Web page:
Room 25 is a great maze style game where the maze starts built and flipped over and gradually is revealed by the player’s tokens exploring the map through trial and (often) deadly error;  the players assume a set series of roles (six, maximum) which are quite colorful but functionally identical (sadly; I think this could be improved upon in an expansion).  The game can be played cooperatively (boo!) or semi-treacherously (yay!) where some of the players have hidden traitor roles.  The theme of the game is very similar to a series of Canadian Horror/SF films called Cube/Hypercube etc.   Players have a limited series of actions, two per turn, which either affect their own player token or the token of whomever is on the current tile with them.  Room 25’s goofy imagery and characters, the changeable map, added to a soupçon of treachery makes this game a perennial favorite with younger teenagers.



Roll through the Ages is the game that got me started on the notion of adding board games to the miniature-heavy events I was running for camp.  For some reason, over the years, I have  had my share of children who suffer from Asperger syndrome and even high functioning Austism.  These are special cases– they want to be engaged but they sometimes can’t engage at the same level as other children.  Sometimes they quickly grow bored of the main activity.  I was in such a bind several years ago and on a whim, I pulled a copy of Roll Through The Ages, which I had bought that week on an enthusiastic recommendation from Tom Vasel.  RTTA is a great game– you are really playing yourself more than an opponent, so there isn’t a lot of social interaction to stress a kid out, and lots of challenges and decisions to make as you try to score high by rolling for civilization advantages and building great works.  It’s an elegant little dice game with great chunky components.  Anyway, to get back to my story, I had an Asperegers’ kid.  He was bored and being disruptive.  I handed him Roll Through The Ages and explained very quickly how to play it.  It took him all of 5 minutes to figure it out (all of my kids are smart!).  He was entranced.  He played RTTA non-stop, for the rest of the week.  I had half a pad of score pads after he was done.  I didn’t care, he was happy as a clam and said it was his best camp that Summer.  Go figure!  It was the success of this desperate experiment in board gaming (totally unplanned, I just happened to have it with me that day) that led me to include board games as a regular part of the curriculum.


This is a catchall for games that are all somewhat thematically similar, play fast and easy, and feature a series of specialized, thematic highly colorful dice that interact with each other in a specific way.

The granddaddy is Zombie Dice, where the players are playing the roles of the Zombies in a Zombie movie, looking for brains; there is also a very similar game where the players are playing the role of the Aliens in a UFO invasion called Martian dice.   You can play a Ninja on a special mission in Ninja Dice, Re-theme Zombie Dice with Hunting Dinosaurs and you have Dino Hunt Dice, and finally play a game of re-themed Put and Take with Cthulhu Dice.   The mechanics differ from game to game, but they all are rich in theme, very colorful, very simple and resolve and play very quickly.  This kind of game handles 3-4 kids comfortably.  The up side is they are all very affordable and you can probably buy all of them if you have a large crowd of kids.  Maybe even throw a dice game tournament, who knows?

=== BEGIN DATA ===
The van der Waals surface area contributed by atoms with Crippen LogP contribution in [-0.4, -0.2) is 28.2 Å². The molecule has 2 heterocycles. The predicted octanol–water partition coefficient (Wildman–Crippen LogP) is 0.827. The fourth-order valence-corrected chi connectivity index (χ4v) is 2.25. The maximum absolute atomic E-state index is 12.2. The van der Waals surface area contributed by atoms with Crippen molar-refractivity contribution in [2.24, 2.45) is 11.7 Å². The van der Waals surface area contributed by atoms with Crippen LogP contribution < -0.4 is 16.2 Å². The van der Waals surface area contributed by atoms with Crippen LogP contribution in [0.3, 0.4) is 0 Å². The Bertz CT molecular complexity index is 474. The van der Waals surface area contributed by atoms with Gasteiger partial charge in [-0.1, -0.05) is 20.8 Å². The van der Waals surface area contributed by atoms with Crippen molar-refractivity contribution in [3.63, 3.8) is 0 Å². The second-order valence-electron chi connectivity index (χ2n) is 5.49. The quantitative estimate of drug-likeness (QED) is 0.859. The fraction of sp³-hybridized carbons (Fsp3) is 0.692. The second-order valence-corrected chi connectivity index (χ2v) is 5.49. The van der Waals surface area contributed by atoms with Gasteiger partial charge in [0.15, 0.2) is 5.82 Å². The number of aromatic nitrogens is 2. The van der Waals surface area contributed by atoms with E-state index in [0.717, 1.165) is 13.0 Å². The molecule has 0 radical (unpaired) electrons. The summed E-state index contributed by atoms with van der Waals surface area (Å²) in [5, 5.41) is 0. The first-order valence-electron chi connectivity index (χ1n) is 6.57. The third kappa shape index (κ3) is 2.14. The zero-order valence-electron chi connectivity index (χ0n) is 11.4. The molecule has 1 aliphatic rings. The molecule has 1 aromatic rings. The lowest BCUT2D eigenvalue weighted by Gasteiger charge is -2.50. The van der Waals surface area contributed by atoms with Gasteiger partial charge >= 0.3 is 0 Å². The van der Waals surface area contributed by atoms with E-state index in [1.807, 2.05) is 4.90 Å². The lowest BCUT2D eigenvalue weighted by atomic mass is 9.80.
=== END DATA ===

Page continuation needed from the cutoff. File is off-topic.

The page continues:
I could go on and on with this post but I think I’m going to limit these to about 8-10 at a time so I don’t feel rushed.  The games in this posting have all been played at kid’s camps and although some games have failed to garner support, these have all done pretty well since I started.  I hope you find these suggestions useful


NOVAG Spring Game Day, 01 June 2013

NOVAG will host is Spring Game Day on Saturday 1 June 2013 at the Knights of Columbus Hall on the campus of St Leo’s Catholic Church. The church is at 3700 Old Lee Highway in Fairfax. The hall is at the back of the campus by the baseball fields. Doors will open at 11:30 a.m. for GMs to set up games. Gaming will start at 1:00 pm. We have the hall unit 6:00 pm. Admission is $3 per adult and children free. All the money raised by the admission fees will be donated to the Knights of Columbus.

Flea Market. A Flea Market will be held from 1:00-2:00 pm. Sellers need only pay the $3 admission fee.

Internet Donation. Being organized on line now, NOVAG has only one expense. Our web site is hosted by Peregrine Computer Consulting Corporation for free. However we do receive a yearly bill for $17 for our name registration. Currently the treasury has enough to pay next year’s fees. So we will have a donation basket to help defray the registration fee. When we host Game Days at libraries etc we are prohibited from charging admission. So this is an opportunity for the club to replenish its coffers.

The Primary Events List follows:

Primary Events List

Title: Lutterburg
GM: Tim Tilson
Period: Seven Years War
Rules: Black Powder
Scale: 25mm
Length: 3 hours
Players: 5